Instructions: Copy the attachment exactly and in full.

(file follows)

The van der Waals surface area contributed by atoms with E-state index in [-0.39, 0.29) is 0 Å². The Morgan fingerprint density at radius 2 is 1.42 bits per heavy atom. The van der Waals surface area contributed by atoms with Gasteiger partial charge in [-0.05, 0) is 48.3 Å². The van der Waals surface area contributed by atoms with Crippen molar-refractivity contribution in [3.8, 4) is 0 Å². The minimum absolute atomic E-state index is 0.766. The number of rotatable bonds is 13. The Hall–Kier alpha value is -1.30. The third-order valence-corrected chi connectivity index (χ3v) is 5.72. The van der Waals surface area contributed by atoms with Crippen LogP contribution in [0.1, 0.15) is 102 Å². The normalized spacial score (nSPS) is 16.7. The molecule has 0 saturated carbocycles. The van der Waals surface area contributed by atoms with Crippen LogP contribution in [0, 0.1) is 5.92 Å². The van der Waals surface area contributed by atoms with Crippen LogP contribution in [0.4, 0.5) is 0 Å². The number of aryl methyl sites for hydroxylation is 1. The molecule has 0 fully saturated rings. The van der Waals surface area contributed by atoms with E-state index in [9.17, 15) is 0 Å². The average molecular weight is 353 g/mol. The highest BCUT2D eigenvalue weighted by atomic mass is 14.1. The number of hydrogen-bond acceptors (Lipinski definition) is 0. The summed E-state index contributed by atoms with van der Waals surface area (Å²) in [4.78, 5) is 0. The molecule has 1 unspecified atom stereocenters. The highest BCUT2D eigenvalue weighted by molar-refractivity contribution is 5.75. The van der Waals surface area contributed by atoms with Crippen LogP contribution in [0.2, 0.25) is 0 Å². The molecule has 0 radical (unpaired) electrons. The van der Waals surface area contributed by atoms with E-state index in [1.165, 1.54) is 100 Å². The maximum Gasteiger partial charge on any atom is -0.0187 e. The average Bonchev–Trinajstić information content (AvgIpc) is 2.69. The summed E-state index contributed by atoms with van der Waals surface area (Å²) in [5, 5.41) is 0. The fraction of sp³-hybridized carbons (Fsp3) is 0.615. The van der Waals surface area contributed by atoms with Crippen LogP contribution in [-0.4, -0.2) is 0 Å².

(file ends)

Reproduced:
The van der Waals surface area contributed by atoms with E-state index in [-0.39, 0.29) is 0 Å². The Morgan fingerprint density at radius 2 is 1.42 bits per heavy atom. The van der Waals surface area contributed by atoms with Gasteiger partial charge in [-0.05, 0) is 48.3 Å². The van der Waals surface area contributed by atoms with Crippen molar-refractivity contribution in [3.8, 4) is 0 Å². The minimum absolute atomic E-state index is 0.766. The number of rotatable bonds is 13. The Hall–Kier alpha value is -1.30. The third-order valence-corrected chi connectivity index (χ3v) is 5.72. The van der Waals surface area contributed by atoms with Crippen LogP contribution in [0.1, 0.15) is 102 Å². The normalized spacial score (nSPS) is 16.7. The molecule has 0 saturated carbocycles. The van der Waals surface area contributed by atoms with Crippen LogP contribution in [0, 0.1) is 5.92 Å². The van der Waals surface area contributed by atoms with Crippen LogP contribution in [0.4, 0.5) is 0 Å². The number of aryl methyl sites for hydroxylation is 1. The molecule has 0 fully saturated rings. The van der Waals surface area contributed by atoms with E-state index in [9.17, 15) is 0 Å². The average molecular weight is 353 g/mol. The highest BCUT2D eigenvalue weighted by atomic mass is 14.1. The number of hydrogen-bond acceptors (Lipinski definition) is 0. The summed E-state index contributed by atoms with van der Waals surface area (Å²) in [4.78, 5) is 0. The molecule has 1 unspecified atom stereocenters. The highest BCUT2D eigenvalue weighted by molar-refractivity contribution is 5.75. The van der Waals surface area contributed by atoms with Crippen LogP contribution in [0.2, 0.25) is 0 Å². The molecule has 0 radical (unpaired) electrons. The van der Waals surface area contributed by atoms with E-state index in [1.165, 1.54) is 100 Å². The maximum Gasteiger partial charge on any atom is -0.0187 e. The average Bonchev–Trinajstić information content (AvgIpc) is 2.69. The summed E-state index contributed by atoms with van der Waals surface area (Å²) in [5, 5.41) is 0. The fraction of sp³-hybridized carbons (Fsp3) is 0.615. The van der Waals surface area contributed by atoms with Crippen LogP contribution in [-0.4, -0.2) is 0 Å².